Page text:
From the Editor’s Desk: When this article appeared in our mailbox in January, we were, to say the least, surprised. Not because of the content (since 9jafeminista is an advocacy platform for equality, in all its ramifications) but because of the young lady who sent in the article. She is a very religious person, who does not believe in labels and believes that feminism is an ‘f’ word.
Her article below examines one of the many ways in which inequalities prevail in the Nigerian Society especially as it applies to women’s sexuality.
I feel the need to first point out that this is not a ‘feminist induced rant’. If we were in the 1920’s or 1930’s, this caption would have earned me a resounding slap from all and sundry. But nowadays parents have more to worry about than their daughters’ hymen or lack of.
I’m sure all the holy books preach against pre-marital sex and gone are the days when a groom’s family would return a full box of matches to the bride’s family the morning after the consummation of marriage as a sign of the bride’s virtue. Woe betides any girl that was found ‘incomplete’.
Back to the present day, sex has been totally demystified (which is a huge problem for me). Everyone is totally doing it. We can blame pop culture, MTV Base, Iggy Azalea and even Canada, but it’s what it is. Children who have been cloistered often tend to run wild when finally let loose.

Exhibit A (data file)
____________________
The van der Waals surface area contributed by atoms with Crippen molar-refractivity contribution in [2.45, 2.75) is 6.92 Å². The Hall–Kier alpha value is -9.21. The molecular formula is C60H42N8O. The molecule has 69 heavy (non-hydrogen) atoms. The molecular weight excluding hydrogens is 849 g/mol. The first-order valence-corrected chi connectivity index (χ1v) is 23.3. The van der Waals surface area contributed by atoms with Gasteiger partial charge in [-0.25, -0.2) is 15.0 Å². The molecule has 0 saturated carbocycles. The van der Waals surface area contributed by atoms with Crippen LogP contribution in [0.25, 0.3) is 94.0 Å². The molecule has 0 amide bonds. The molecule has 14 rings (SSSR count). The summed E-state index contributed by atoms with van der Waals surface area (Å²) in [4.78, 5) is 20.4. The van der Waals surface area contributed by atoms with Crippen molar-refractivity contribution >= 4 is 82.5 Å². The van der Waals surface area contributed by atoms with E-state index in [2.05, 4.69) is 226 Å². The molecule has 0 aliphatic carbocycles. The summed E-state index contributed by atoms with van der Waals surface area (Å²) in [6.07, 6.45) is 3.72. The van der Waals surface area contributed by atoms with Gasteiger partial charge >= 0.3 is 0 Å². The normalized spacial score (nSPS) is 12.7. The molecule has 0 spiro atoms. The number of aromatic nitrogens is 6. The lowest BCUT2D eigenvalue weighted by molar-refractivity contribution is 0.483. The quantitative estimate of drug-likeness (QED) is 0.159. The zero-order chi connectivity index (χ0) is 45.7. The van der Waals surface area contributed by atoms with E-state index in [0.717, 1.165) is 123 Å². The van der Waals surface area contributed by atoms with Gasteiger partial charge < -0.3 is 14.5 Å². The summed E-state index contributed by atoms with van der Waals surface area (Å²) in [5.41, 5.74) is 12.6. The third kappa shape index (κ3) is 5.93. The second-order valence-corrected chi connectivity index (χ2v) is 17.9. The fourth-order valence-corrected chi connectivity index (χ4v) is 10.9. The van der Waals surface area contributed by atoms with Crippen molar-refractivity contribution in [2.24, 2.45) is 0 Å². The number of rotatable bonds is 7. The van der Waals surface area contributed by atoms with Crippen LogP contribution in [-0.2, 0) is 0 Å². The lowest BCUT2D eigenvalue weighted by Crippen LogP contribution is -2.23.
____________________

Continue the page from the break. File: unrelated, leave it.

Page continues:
I believe that it’s a precious gift women offer to the man they truly love and possibly want to spend the rest of their lives with but is that truly what we’re worth? Why should my entire worth be determined by a membrane? I could be top of my class, my net worth could be in the range of 6 figures or even find a cure for cancer and all this would not matter because of the absence of THE membrane.
It’s almost laughable how hypocritical our society is. Like the girls who lost their virginity, did they have sex with themselves? Why aren’t men subjected to the same standards as women? Because their own no dey read meter abi?
I would love to see a society where a woman is accepted for who she is, what her accomplishments are rather than something as base as a hymen.